GSA Connects 2021 in Portland, Oregon

Paper No. 236-3
Presentation Time: 2:10 PM


KODIKARA, Gayantha and MCHENRY, Lindsay, Geosciences, UW Milwaukee, PO Box 413, Milwaukee, WI 53201

Zeolites are among the most common authigenic silicate minerals in sedimentary rocks on Earth and are particularly abundant in deposits of saline, alkaline nonmarine environments. Zeolites have also been detected on the surface of Mars using orbital data, though these detections are not widespread, and most studies conclude that they do not provide evidence for in situ aqueous alteration in open and closed basin paleolakes. One of the reasons for limited detection is the difficulty of confirming zeolite detections due to spectral similarity with polyhydrated sulfate spectra.

Here, we examine other possible reasons that could influence the limited detections of zeolites in paleolake environments using orbital remote sensing data using a “textbook” terrestrial example, Paleolake Tecopa, California. We used spaceborne hyperspectral Hyperion and multispectral ASTER data to identify zeolites after a detailed X-ray Diffraction (XRD) and visible-near infrared and shortwave infrared (VNIR -SWIR) spectral analysis of collected samples containing zeolites and/or other associated minerals. We used four of the most common spectral mapping methods: 1) band ratios, 2) minimum noise fraction (MNF), 3) spectral angle mapper (SAM), and 4) linear spectral unmixing (LSU). We identified zeolite-bearing tuff in an abandoned open mine in the study area using orbital spectral remote sensing methods, however it is difficult to identify zeolites in most of the zeolite-bearing paleolake beds using orbital spectral data alone. Field sampling shows that the zeolite-bearing beds are often buried by other beds, mixed with other materials either at the time of deposition or due to physical weathering, or that the areas of exposed beds are mostly smaller than the ground resolution cell (GRC) of the satellite.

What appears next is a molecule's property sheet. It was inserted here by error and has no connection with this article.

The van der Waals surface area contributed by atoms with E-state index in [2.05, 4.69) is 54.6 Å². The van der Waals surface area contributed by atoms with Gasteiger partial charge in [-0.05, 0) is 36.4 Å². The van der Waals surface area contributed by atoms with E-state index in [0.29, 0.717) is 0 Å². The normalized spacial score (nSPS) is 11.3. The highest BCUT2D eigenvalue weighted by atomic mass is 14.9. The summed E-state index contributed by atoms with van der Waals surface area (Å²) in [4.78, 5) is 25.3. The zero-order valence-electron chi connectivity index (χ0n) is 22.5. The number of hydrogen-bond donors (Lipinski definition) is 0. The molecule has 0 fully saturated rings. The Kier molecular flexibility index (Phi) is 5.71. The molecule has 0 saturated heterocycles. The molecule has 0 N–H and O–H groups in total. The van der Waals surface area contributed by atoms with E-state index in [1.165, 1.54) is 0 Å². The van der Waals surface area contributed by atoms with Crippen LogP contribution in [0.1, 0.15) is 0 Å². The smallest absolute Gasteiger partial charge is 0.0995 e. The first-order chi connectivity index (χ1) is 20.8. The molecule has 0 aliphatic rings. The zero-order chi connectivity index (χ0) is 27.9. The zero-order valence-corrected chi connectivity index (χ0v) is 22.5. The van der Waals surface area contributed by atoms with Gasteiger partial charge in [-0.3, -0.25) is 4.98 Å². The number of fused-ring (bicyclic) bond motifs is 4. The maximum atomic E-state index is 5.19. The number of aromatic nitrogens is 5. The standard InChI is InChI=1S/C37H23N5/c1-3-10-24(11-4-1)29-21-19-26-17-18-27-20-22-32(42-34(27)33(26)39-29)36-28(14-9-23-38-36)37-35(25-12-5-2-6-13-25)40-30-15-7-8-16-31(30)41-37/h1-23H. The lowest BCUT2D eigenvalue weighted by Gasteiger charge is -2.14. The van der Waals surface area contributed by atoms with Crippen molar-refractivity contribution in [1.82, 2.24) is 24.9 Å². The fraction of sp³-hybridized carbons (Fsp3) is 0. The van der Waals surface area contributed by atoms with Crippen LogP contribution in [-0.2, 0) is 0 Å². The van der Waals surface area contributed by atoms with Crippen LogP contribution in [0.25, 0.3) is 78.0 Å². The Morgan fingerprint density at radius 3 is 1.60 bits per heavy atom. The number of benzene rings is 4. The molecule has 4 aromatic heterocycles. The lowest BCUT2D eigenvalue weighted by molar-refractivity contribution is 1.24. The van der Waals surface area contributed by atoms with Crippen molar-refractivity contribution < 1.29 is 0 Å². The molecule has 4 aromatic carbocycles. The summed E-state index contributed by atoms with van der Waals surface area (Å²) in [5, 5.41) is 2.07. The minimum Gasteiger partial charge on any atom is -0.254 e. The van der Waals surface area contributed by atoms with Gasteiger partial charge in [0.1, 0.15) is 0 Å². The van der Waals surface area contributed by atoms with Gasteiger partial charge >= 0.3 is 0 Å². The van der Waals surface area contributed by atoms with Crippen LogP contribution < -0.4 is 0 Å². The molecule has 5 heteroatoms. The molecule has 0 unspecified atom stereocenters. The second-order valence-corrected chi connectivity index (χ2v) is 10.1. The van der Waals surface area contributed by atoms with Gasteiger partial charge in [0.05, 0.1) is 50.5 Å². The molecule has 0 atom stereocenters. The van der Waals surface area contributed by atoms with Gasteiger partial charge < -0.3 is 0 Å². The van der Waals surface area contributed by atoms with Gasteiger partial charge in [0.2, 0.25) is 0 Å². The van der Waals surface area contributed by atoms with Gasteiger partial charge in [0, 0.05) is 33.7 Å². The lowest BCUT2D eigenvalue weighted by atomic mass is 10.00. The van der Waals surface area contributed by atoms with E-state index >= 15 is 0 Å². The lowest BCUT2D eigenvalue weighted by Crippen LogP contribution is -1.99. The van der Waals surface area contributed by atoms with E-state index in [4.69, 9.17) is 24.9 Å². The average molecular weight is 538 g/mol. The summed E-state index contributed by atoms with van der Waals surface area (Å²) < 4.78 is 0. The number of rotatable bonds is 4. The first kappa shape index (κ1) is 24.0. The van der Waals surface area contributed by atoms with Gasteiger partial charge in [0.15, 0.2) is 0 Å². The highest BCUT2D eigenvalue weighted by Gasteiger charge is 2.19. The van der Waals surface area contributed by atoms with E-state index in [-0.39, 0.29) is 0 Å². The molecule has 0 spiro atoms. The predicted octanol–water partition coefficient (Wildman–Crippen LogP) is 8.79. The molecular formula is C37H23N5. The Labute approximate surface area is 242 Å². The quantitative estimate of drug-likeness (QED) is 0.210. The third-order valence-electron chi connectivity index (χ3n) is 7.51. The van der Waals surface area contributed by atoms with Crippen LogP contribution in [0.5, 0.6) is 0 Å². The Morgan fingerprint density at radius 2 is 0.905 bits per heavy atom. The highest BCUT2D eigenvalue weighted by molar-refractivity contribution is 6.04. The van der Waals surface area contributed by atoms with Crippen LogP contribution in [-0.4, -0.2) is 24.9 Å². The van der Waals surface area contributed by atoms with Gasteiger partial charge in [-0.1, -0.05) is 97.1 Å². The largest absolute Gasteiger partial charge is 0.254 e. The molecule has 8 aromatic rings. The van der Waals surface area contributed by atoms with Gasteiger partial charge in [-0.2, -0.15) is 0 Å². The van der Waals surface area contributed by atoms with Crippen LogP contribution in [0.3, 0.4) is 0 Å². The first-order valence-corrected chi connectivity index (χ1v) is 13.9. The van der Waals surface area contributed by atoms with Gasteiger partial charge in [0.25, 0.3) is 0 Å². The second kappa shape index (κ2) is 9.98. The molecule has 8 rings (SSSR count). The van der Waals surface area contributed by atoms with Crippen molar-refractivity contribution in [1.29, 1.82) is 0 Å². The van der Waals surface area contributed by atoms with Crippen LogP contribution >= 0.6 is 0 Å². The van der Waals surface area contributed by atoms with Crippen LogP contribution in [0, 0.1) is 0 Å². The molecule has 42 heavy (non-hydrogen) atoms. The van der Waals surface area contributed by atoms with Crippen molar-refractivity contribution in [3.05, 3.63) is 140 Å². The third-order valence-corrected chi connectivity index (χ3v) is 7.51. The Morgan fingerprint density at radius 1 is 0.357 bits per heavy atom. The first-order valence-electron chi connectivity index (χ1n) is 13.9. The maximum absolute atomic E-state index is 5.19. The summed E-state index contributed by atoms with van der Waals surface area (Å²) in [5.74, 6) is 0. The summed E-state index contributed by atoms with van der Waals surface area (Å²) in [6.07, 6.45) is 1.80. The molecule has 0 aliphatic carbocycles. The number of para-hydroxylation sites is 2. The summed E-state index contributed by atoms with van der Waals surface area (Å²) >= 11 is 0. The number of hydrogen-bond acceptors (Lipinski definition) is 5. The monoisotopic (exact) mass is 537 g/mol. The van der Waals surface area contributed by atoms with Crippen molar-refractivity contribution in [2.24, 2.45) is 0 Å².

Therefore, here we argue that the paucity of detected zeolites on Mars does not preclude their wider presence, either beneath other materials, surface dust, or mixed with more spectrally dominant phases. We therefore emphasize the importance of integrated mapping approaches (e.g. spatial multicriteria decision analysis) to infer the presence of zeolite minerals using the spatial and stratigraphic patterns of other associated minerals along with the morphological evidence of paleolake environments on Mars using orbital data.